I love the analogy between blog and dinner party–what a great way to look at it. For me, I think many of those same reasons apply, and one of the most gratifying aspects of blogging–and perhaps the most surprising–is learning that my recipes and information has helped people struggling with candida, sugar addiction or allergies to deal with their situations. Any time someone tells me that my recipes have helped to ease the transition to an anti-candida diet, something in me lights up and makes anything neagative in my life disappear for a while. I’ve also met so many great people through blogging, and so grateful for the relationships that have been forged this way. One day, we’ll all meet up in person!! (I’ve been dreaming of visiting Texas for quite some time. . . ) 😉 xo

    • Ricki
      on February 12, 2014 at 6:28 pm said:

      Oops, please ignore my grammar error up there! Typing too fast. 😉

  7. Valerie
    on February 12, 2014 at 1:42 pm said:

    Thank you for these tips and congratulations! Your blog is one of my favorites!

  8. Kelli
    on February 8, 2014 at 8:22 pm said:

    Thanks for this, Janae ~ such great tips and reminders. One thing I’m realizing as I read it is that when I think I’m “too busy” to post (thus minimizing the number of new posts that go up), I’m really just not wanting to do the work to push into new territory – whether it’s being afraid to do it, or just being too lazy to try something new. In fact, I had a thought last week that seemed to be something that I could write a quick post about – just ideas and thoughts, no recipe involved, but something that I think others could relate to. And of course, I’ve been writing the post in my mind for the past week, but it has yet to make it onto the computer. Guess it’s time to make the leap 🙂 xo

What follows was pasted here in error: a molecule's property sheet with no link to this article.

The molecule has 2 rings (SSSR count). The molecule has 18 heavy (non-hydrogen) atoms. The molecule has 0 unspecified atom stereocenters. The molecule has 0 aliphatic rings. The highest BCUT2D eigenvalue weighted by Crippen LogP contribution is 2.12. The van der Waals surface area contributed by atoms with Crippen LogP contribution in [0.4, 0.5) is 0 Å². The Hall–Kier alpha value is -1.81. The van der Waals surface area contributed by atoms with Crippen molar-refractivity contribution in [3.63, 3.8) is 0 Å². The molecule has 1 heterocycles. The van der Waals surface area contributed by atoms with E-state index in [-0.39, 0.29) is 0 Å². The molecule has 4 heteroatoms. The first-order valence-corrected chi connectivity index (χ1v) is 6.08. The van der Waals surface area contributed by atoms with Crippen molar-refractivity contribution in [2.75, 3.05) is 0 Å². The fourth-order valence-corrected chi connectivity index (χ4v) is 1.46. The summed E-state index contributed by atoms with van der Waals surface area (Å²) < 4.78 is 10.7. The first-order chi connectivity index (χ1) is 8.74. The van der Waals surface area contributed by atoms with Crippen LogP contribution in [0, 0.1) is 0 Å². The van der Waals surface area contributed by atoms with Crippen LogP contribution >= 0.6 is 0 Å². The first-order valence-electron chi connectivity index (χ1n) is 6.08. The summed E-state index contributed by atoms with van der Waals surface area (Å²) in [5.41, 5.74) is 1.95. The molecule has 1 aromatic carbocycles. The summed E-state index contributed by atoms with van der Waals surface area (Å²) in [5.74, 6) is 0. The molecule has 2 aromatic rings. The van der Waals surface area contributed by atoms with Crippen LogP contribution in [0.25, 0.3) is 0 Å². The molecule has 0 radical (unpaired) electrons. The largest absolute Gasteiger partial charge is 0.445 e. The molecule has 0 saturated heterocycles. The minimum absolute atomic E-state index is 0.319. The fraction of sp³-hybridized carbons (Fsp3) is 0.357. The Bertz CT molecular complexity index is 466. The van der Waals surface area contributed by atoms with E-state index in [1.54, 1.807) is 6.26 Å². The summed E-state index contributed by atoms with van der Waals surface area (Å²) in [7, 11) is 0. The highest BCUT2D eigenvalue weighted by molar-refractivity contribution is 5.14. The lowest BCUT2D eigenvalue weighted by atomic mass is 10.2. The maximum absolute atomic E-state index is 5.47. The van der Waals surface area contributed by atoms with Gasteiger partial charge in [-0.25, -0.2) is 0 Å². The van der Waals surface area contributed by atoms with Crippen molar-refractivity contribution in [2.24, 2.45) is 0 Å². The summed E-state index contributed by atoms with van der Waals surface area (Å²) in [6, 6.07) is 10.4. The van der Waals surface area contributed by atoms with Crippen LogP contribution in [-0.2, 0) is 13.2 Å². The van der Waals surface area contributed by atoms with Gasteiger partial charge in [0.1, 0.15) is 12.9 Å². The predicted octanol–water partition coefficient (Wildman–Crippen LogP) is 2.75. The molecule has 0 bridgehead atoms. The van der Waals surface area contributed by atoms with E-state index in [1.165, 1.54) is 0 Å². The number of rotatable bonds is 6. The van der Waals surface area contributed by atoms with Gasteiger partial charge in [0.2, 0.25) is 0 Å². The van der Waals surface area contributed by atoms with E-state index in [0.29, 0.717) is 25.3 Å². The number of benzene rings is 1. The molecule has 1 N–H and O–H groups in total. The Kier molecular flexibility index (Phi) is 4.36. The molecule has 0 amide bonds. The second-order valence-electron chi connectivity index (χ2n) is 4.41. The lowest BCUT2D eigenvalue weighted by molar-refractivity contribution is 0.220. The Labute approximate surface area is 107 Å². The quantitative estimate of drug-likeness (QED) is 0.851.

9. Gabby @ the veggie nook
    on February 8, 2014 at 4:37 pm said:

    oh and congrats on a wonderful 5 years 🙂

  10. Gabby @ the veggie nook
    on February 8, 2014 at 4:37 pm said:

    This is such a wonderful post so full of wisdom! I really liked your advice to write how you think and talk. When I first started blogging, I did not think I was a good writer, so I just wrote how things sounded in my head! Since, I’ve been told that I’m actually a great writer and my voice is relatable so go figure! 🙂

  11. Heather @ The Soulful Spoon
    on February 7, 2014 at 11:15 pm said:

    Joy, this is beautiful. Thank you for sharing, and so helpful and true. You’re a gem of a blogger and I love following your blog!:) I’ve finally let go of thinking what I “should” do in blogging and trying to give myself some time to take care of myself so I can give my blog what it deserves. It can be easy to start out with the right intention, and let the blogging world take you by storm. I have finally realized at the end of the day, it’s your blog, and that means staying true and honoring it for its original intention. A creative space to inspire and share. And for me, that’s why blogging really is now. Thanks for sharing this post!:)